The Prime Minister’s service award recognizes individuals and groups (corporate or non-corporate) who in the opinion of the Prime Minister have made significant contributions to the development of the economic, social, cultural or political fabric of Jamaica.

Over the last few years, the CMU has been the recipient of numerous award both locally and internationally including the Gleaner’s Award for Excellence.

Caribbean Maritime University: making a waves in Sports

By | CMU News

A few years ago, the Caribbean Maritime University (CMU) had little representation in intercollegiate sports competitions in the island. Fast forward to 2018, with a thriving sporting department, dedicated students, and hard-working coaches, the University is making waves in collegiate sports.

“It’s a major achievement,” says Stacy Ann Jack, who jointly manages the sports programme at CMU with Stephan Williams. “We [CMU] are now challenging a lot of the other universities in sporting areas in which they’ve had a much longer history. I believe after this season, more CMU and even secondary students will see the progress being made, and join the programme.”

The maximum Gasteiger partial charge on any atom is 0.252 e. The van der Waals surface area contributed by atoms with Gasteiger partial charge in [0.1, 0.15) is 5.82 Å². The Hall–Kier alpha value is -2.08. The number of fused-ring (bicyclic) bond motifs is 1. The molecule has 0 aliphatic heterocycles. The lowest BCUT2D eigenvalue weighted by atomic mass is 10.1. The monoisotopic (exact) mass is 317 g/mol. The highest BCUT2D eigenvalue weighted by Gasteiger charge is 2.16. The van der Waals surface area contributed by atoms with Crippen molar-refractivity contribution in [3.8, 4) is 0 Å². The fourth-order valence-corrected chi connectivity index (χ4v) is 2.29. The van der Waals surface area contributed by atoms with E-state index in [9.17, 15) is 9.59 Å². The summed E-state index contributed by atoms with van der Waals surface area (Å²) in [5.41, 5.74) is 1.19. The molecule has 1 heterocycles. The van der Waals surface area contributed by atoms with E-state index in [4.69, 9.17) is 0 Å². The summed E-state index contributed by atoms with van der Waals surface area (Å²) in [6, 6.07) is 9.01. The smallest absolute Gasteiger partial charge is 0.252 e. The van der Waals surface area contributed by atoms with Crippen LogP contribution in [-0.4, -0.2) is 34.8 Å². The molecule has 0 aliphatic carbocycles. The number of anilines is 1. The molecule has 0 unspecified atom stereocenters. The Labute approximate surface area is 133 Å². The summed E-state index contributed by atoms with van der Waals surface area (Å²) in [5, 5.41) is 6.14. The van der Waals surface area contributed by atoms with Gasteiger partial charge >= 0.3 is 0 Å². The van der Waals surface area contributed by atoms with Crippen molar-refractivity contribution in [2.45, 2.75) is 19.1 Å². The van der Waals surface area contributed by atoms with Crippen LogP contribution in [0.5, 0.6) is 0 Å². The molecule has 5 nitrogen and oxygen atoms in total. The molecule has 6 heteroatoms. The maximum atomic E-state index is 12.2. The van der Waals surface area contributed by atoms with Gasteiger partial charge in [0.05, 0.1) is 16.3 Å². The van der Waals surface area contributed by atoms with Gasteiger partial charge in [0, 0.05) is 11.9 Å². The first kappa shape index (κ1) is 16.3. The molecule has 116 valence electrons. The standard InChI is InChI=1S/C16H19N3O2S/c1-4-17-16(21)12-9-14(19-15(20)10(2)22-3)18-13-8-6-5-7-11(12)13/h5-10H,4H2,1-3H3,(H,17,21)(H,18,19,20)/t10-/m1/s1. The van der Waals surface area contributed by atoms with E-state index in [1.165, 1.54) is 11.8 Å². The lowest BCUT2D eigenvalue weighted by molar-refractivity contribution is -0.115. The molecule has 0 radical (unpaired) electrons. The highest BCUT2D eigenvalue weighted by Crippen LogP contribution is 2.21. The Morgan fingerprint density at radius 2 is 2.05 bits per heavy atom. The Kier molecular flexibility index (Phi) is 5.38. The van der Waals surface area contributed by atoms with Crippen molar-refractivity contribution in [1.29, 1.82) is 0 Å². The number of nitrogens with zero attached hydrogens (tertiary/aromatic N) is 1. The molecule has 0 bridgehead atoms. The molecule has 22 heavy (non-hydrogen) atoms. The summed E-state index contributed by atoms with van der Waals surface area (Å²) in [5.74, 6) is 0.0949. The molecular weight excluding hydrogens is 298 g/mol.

Although known for seafaring, logistics, engineering and related fields, excelling in sports sits easily alongside the university’s vision of being the university of choice for global leaders. Like its strategic approach to its educational offerings, the institution’s progress in sports is no accident.

“Our sporting strategy was to first establish ourselves in non-traditional sports like rowing and fencing,” Ms. Jack said. This—according to her was a major success, the University now holds the top-ranked+